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Offline aaronji

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Re: NAS or similar storage options
« Reply #15 on: February 14, 2020, 06:29:03 AM »
^ One of the biggest reasons, for me, is that I have my playback system connected to the NAS. All of the music on the NAS is instantly available for listening. Additionally, I have web access to all of my files and can give someone else access if I choose; the NAS automatically backs up my computer's internal drives at regular user-specified intervals; RAID is great in case a drive crashes; and some of the other software tools are useful (for example the photo application).
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Offline morst

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Re: NAS or similar storage options
« Reply #16 on: February 14, 2020, 04:32:07 PM »
All of the music on the NAS is instantly available for listening.

I agree that NAS is a great solution for hosting files you wish to keep available, but I don't listen to raw masters on the home stereo, only finished stuff. My hard drive collection includes large quantities of "raw" recordings that really don't belong on a household server if I have to pay to keep it spinning.


I am suggesting that folks use NAS for its good point, media server availability, but not to consider it a good place to keep most files. For instance, do you really need your personal tax info available to guests who want to watch a cartoon? If not, then why pay for the juice to spin that drive?


If you are so gracious that you would allow folks to pick from your music collection remotely at any time, I applaud that, but wonder if the leeches would not prefer finished file sets to raw unmixed/unmastered large files?


TRYING TO SAVE Y'ALL SOME MONEY HERE!!!

PS RAID is not a good backup strategy because if you delete the file once, it disappears from the entire array!
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Offline Scooter123

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Re: NAS or similar storage options
« Reply #17 on: February 14, 2020, 06:32:39 PM »
I use Synology, which is just a empty box with a RAID card in it.  It has a Cat5 interface, so your router will assign it an IP address then you scan for the device and add it as a drive under "My Computer."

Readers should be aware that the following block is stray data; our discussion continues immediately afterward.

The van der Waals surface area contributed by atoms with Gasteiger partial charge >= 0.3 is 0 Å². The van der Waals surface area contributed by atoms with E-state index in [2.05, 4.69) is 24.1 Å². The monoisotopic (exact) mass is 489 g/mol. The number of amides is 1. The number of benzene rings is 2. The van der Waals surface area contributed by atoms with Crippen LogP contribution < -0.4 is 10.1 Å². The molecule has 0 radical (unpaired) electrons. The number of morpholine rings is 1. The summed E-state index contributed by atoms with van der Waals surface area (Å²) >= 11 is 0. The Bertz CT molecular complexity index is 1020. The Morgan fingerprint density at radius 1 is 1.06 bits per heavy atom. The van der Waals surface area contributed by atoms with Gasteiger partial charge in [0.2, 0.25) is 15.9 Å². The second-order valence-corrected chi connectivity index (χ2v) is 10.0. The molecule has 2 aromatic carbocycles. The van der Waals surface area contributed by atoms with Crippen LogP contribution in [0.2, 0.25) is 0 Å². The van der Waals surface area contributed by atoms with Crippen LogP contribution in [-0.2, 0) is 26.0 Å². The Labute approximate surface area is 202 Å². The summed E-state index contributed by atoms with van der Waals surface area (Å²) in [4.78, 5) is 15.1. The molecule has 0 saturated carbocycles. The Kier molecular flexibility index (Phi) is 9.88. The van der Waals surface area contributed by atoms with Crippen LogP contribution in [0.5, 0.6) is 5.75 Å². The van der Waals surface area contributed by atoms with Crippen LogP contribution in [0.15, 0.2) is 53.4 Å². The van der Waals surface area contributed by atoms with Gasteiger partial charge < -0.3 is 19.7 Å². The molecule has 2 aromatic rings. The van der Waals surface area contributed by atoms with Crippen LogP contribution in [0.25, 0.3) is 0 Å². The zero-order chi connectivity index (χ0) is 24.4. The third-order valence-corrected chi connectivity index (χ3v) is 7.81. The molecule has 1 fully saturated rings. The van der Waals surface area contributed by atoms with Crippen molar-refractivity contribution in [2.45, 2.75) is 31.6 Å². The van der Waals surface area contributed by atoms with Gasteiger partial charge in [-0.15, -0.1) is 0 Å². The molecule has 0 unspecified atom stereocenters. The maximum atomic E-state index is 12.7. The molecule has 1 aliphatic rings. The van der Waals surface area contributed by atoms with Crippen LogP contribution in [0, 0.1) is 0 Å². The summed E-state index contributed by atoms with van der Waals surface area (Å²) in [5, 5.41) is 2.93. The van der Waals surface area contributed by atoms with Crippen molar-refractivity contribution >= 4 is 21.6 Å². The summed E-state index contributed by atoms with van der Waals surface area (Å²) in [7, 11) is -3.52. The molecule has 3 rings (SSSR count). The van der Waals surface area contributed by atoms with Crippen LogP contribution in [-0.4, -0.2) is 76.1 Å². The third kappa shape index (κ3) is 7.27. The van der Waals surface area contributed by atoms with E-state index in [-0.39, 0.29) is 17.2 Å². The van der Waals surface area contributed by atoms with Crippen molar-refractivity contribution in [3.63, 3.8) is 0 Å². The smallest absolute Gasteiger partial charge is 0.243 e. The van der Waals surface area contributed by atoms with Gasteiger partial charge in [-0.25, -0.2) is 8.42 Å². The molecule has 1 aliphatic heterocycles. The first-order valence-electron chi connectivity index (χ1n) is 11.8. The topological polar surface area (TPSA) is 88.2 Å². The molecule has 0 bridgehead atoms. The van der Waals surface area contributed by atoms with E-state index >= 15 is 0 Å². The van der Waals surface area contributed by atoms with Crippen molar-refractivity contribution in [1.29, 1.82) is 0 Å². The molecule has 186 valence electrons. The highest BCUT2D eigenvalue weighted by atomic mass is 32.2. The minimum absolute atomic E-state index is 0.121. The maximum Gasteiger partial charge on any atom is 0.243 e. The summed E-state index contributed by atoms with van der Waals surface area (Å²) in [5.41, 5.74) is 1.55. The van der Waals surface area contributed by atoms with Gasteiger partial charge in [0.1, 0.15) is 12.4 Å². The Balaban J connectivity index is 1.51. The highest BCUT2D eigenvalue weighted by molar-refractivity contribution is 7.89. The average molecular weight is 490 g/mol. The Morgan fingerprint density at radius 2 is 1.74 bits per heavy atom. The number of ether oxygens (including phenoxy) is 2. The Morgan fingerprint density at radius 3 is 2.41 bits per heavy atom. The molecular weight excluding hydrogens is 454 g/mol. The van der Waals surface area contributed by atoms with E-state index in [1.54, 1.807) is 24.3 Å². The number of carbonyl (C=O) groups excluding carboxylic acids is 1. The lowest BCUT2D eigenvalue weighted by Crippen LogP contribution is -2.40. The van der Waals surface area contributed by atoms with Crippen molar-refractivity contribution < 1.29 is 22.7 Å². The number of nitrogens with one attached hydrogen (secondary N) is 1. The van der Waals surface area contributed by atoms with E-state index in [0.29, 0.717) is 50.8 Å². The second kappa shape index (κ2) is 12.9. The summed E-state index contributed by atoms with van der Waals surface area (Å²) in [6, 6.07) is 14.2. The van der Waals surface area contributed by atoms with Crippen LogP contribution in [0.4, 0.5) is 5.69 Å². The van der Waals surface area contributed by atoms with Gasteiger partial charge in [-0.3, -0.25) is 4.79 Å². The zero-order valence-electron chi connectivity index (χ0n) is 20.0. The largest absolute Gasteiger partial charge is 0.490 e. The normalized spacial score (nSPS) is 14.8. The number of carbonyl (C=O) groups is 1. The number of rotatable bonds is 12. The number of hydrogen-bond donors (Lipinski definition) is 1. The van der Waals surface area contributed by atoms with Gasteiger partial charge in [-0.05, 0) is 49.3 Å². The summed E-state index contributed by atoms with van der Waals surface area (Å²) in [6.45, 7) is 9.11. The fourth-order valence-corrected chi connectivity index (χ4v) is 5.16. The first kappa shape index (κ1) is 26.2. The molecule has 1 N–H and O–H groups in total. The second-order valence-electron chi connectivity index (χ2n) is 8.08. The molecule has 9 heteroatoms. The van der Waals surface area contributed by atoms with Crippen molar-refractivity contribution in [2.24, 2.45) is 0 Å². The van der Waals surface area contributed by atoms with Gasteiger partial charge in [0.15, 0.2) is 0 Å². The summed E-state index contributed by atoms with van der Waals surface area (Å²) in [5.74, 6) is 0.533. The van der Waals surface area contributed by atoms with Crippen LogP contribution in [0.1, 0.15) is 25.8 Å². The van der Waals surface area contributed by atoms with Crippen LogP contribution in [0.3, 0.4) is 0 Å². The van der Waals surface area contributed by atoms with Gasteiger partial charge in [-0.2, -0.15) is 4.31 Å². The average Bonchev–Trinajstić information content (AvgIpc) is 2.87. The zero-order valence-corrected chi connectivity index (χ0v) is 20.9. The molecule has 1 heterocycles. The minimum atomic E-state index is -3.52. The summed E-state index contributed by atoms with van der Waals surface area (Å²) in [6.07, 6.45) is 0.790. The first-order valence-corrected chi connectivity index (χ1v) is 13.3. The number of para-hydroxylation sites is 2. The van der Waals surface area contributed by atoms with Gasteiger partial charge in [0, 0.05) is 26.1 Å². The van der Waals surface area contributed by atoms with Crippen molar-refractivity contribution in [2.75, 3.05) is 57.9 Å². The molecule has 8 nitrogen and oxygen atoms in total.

I had two out of four Seagate Enterprise drives go bad out of the box last month. 

I would recommend Western Digital Black. 

I will note that the Synology box is a little slow to wake up when writing to the device--it takes about 30 second to wake up and be recognized.  Other than that, the box works very well. 
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Offline aaronji

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Re: NAS or similar storage options
« Reply #18 on: February 15, 2020, 05:59:00 PM »
All of the music on the NAS is instantly available for listening.

I agree that NAS is a great solution for hosting files you wish to keep available, but I don't listen to raw masters on the home stereo, only finished stuff. My hard drive collection includes large quantities of "raw" recordings that really don't belong on a household server if I have to pay to keep it spinning.

I am suggesting that folks use NAS for its good point, media server availability, but not to consider it a good place to keep most files. For instance, do you really need your personal tax info available to guests who want to watch a cartoon? If not, then why pay for the juice to spin that drive?

If you are so gracious that you would allow folks to pick from your music collection remotely at any time, I applaud that, but wonder if the leeches would not prefer finished file sets to raw unmixed/unmastered large files?

TRYING TO SAVE Y'ALL SOME MONEY HERE!!!

PS RAID is not a good backup strategy because if you delete the file once, it disappears from the entire array!

RAID is for redundancy, in case a drive crashes. The backup system on my NAS is a separate function that copies my computer's internal hard drive at regular (user defined) intervals and keeps multiple (user defined) restore points. Both are valuable to me, although I need to get an off-site option also, in case of fire or flood or whatever. The music is in a special dedicated folder, which only contains playback ready files (although I sometimes drop a raw recording in there temporarily to see how it sounds).

As for letting others into the server, I have complete control over what they can (and cannot) access. Usually, I will set up a single folder containing only the files I want to share, and, even that, only for people I trust. 
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Offline Fatah Ruark (aka MIKE B)

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Re: NAS or similar storage options
« Reply #19 on: February 16, 2020, 03:33:14 PM »

I would recommend Western Digital Black. 


WD Red's are designed for NAS usage.

Blacks are for high performance. I'm not an expert, but I don't think having a super fast drive running over a network is necessary.